Saturday, February 03, 2007

February 2007

Events - insightphotography.smugmug.com/Events
Animals - insightphotography.smugmug.com/Animals
Music Performances - insightphotography.smugmug.com/Music
Theatre Performances - insightphotography.smugmug.com/Theater
Dance Performances - insightphotography.smugmug.com/Dance

Ballet Austin trains its dancers in the Balanchine tradition, and therefore it seemed fitting that this piece kicked off its 50th season, in the program titled Classic Beauty. I realized the appeal of Balanchine, when I saw his works for the first time a few years ago. I am amazed at his mastery in creating fresh vocabulary and poses. I do not get to experience his works often, even though Texas hosts a company (Metropolitan Classical Ballet) with an ex-Balanchinian at its helm. I was looking forward to Serenade for a long time. It exceeded my expectations, and reflects the genius of Balanchine. Serenade is a timeless example of creating sophistication out of simplicity. Serenade is a prime example of how space can be well used, no matter the dimensions (within limits). Serenade shows how one can evoke moods without a story.

It is strange how stillness of 18 women with arms can draw one into the piece. Each section has a unique mood - and leaves people guessing of there is a story, even though GB states that one should not seek meaning in this piece. It manages to keep an ethereal mood over all. Houston Ballet has announced its 2007-2008 season, and Serenade is in one of its mixed rep performances. I am looking forward to enjoying the piece once more. The third act of Sleeping Beauty (the second half of the program) is always fun, although I am not sure why Red Riding Hood and the Wolf were invited to the Wedding. I was especially impressed with Ashley Lynn's performance. This season, the retirement of Margot Brown has brought Ashley to the front of the stage in principal roles, and her classical work shines. Images will remain online for a few months.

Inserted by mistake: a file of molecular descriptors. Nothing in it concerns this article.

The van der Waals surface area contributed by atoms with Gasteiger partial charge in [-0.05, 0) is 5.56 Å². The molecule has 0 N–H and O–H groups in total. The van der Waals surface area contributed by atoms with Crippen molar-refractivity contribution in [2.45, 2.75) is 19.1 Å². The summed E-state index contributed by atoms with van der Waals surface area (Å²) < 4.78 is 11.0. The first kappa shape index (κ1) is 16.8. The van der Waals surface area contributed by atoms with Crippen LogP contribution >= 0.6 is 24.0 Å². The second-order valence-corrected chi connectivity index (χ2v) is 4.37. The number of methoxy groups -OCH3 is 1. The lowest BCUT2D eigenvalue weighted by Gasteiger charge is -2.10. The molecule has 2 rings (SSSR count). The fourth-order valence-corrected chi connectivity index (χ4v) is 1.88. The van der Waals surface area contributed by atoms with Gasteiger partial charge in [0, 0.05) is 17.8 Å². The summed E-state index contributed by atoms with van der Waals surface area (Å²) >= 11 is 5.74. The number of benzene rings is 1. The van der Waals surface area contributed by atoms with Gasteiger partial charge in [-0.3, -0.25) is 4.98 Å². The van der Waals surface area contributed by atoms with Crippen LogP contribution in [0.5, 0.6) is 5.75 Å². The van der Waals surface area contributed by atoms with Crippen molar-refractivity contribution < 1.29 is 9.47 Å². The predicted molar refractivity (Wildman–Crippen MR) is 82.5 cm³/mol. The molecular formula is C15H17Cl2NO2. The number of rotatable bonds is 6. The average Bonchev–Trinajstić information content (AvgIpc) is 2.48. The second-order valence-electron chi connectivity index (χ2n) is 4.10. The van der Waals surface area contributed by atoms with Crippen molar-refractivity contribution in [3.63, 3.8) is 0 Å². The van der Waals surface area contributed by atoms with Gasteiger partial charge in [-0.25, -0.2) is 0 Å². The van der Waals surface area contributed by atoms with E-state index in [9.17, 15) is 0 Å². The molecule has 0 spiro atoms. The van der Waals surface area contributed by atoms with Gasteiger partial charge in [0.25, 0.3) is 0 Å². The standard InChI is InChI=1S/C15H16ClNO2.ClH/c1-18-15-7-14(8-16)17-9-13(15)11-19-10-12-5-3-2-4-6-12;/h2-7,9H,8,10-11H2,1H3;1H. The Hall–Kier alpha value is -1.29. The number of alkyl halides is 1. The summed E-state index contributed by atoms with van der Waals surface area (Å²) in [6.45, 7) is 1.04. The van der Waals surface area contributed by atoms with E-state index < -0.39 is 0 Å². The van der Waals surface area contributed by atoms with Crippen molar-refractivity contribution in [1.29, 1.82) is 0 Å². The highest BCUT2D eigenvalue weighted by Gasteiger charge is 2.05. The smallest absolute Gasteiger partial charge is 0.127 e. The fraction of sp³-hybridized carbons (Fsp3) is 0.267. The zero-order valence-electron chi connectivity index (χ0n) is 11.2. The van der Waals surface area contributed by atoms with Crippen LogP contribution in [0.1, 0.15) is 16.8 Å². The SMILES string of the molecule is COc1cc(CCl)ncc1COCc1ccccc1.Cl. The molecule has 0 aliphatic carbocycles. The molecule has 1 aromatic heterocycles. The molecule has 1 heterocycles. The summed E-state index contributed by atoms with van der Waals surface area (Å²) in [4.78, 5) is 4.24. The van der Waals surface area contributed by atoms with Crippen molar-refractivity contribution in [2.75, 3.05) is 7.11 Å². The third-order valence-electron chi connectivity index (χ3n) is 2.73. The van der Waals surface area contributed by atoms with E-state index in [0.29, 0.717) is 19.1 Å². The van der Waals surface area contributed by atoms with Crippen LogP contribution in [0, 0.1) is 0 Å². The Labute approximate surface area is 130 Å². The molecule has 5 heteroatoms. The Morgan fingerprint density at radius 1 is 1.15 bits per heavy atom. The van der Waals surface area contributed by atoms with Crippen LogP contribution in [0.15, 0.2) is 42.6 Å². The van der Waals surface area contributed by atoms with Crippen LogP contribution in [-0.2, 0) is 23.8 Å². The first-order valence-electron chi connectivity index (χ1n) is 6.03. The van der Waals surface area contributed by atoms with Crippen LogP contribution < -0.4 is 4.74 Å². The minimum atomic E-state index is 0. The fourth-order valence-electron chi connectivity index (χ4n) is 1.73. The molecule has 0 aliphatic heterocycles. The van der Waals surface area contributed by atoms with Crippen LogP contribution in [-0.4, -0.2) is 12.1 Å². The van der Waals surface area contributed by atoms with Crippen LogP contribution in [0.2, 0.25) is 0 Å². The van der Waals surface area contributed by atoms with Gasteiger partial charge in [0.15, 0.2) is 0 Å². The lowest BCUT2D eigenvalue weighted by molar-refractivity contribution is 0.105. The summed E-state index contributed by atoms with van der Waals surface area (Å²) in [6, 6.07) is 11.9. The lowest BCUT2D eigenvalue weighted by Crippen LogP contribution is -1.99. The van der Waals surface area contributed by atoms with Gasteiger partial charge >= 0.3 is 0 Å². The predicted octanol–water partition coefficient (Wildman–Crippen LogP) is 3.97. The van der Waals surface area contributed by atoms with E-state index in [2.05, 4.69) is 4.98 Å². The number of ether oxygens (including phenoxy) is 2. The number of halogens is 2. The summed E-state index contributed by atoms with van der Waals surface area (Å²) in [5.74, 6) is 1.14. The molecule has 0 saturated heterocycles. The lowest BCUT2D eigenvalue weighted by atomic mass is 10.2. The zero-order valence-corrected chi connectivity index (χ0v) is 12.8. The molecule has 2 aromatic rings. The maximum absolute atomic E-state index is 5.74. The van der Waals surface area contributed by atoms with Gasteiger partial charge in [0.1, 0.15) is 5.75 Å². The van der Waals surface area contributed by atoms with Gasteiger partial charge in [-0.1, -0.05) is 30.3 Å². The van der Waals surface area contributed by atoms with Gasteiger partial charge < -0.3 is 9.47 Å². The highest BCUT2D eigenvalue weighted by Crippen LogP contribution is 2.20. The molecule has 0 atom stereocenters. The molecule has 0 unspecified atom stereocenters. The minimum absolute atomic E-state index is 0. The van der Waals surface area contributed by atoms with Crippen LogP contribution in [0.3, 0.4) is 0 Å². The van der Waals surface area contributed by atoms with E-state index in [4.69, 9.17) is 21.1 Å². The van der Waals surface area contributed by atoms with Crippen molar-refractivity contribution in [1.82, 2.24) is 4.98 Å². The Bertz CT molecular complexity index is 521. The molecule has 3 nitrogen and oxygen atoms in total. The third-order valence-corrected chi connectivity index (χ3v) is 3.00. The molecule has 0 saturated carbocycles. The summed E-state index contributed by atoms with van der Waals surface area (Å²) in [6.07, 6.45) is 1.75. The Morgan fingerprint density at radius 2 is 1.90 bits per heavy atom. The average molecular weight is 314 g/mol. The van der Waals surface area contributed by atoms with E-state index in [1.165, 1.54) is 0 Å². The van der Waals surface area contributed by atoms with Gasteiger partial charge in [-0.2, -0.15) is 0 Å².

‘S (a tale of possession) by Hope Stone Dance, was a surreal experience. The opening scene, draws one to the wall of shoe boxes in the background, in contrast to the pair of shoes on a pedestal. The vocabulary and choreography was definitely leaning towards the contemporary. At times I seem to understand the symbolism being communicated, and at other times I was lost. Being lost does not imply that there was no message, just that I did not have the background to appreciate the message. The most memorable sections were the beginning, and the sequence with the bird cages. The choreography was interesting and thought provoking a majority of the time. This was the first time I experienced the work of the company, and am looking forward to the next one. The unique images from the performances can be viewed for a few months.

TexARTS's Big River was a joy. Not only because Mark Twain's Huck Finn (that the musical is based on) is a great story with rich characters, but also because of the production value and performers. The music (country style) is haunting, especially the spirituals, and the emendations were wonderful. This is TexARTS's second production, and they engage quality amateurs, upcoming talent, and veterans. The set, lighting design, costumes worked well with the strong performances of the characters. It kept the musical interesting throughout, and inspired some good photos.

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